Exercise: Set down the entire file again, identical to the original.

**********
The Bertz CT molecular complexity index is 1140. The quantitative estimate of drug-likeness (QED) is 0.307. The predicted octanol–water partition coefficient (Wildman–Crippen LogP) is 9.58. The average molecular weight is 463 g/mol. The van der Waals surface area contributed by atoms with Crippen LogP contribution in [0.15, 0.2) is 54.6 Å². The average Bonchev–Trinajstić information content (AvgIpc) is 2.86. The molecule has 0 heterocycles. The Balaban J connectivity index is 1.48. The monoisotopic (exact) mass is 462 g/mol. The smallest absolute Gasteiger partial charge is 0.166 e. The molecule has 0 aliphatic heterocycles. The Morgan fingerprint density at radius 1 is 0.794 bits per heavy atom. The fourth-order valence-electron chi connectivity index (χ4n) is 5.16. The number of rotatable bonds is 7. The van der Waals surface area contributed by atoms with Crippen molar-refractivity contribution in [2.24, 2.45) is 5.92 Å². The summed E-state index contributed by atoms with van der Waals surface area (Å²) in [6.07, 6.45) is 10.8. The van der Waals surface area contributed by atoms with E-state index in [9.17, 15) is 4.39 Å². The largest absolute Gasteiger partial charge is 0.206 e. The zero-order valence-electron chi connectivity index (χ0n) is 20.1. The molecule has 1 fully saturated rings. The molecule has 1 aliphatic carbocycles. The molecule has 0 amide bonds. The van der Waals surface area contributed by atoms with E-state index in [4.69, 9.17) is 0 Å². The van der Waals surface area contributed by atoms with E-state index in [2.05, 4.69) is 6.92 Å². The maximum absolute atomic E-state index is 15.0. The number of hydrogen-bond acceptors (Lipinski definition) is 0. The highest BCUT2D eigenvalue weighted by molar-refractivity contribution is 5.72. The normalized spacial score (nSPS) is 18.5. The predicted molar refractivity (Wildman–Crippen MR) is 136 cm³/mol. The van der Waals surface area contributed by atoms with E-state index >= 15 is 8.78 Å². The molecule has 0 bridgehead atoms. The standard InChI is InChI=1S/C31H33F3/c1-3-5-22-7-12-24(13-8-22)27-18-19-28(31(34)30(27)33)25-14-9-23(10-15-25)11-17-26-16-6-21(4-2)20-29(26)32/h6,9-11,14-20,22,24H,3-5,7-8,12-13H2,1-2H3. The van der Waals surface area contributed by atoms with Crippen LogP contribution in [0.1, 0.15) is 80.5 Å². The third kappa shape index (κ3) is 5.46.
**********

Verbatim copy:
The Bertz CT molecular complexity index is 1140. The quantitative estimate of drug-likeness (QED) is 0.307. The predicted octanol–water partition coefficient (Wildman–Crippen LogP) is 9.58. The average molecular weight is 463 g/mol. The van der Waals surface area contributed by atoms with Crippen LogP contribution in [0.15, 0.2) is 54.6 Å². The average Bonchev–Trinajstić information content (AvgIpc) is 2.86. The molecule has 0 heterocycles. The Balaban J connectivity index is 1.48. The monoisotopic (exact) mass is 462 g/mol. The smallest absolute Gasteiger partial charge is 0.166 e. The molecule has 0 aliphatic heterocycles. The Morgan fingerprint density at radius 1 is 0.794 bits per heavy atom. The fourth-order valence-electron chi connectivity index (χ4n) is 5.16. The number of rotatable bonds is 7. The van der Waals surface area contributed by atoms with Crippen molar-refractivity contribution in [2.24, 2.45) is 5.92 Å². The summed E-state index contributed by atoms with van der Waals surface area (Å²) in [6.07, 6.45) is 10.8. The van der Waals surface area contributed by atoms with E-state index in [9.17, 15) is 4.39 Å². The largest absolute Gasteiger partial charge is 0.206 e. The zero-order valence-electron chi connectivity index (χ0n) is 20.1. The molecule has 1 fully saturated rings. The molecule has 1 aliphatic carbocycles. The molecule has 0 amide bonds. The van der Waals surface area contributed by atoms with E-state index in [4.69, 9.17) is 0 Å². The van der Waals surface area contributed by atoms with E-state index in [2.05, 4.69) is 6.92 Å². The maximum absolute atomic E-state index is 15.0. The number of hydrogen-bond acceptors (Lipinski definition) is 0. The highest BCUT2D eigenvalue weighted by molar-refractivity contribution is 5.72. The normalized spacial score (nSPS) is 18.5. The predicted molar refractivity (Wildman–Crippen MR) is 136 cm³/mol. The van der Waals surface area contributed by atoms with E-state index >= 15 is 8.78 Å². The molecule has 0 bridgehead atoms. The standard InChI is InChI=1S/C31H33F3/c1-3-5-22-7-12-24(13-8-22)27-18-19-28(31(34)30(27)33)25-14-9-23(10-15-25)11-17-26-16-6-21(4-2)20-29(26)32/h6,9-11,14-20,22,24H,3-5,7-8,12-13H2,1-2H3. The van der Waals surface area contributed by atoms with Crippen LogP contribution in [0.1, 0.15) is 80.5 Å². The third kappa shape index (κ3) is 5.46.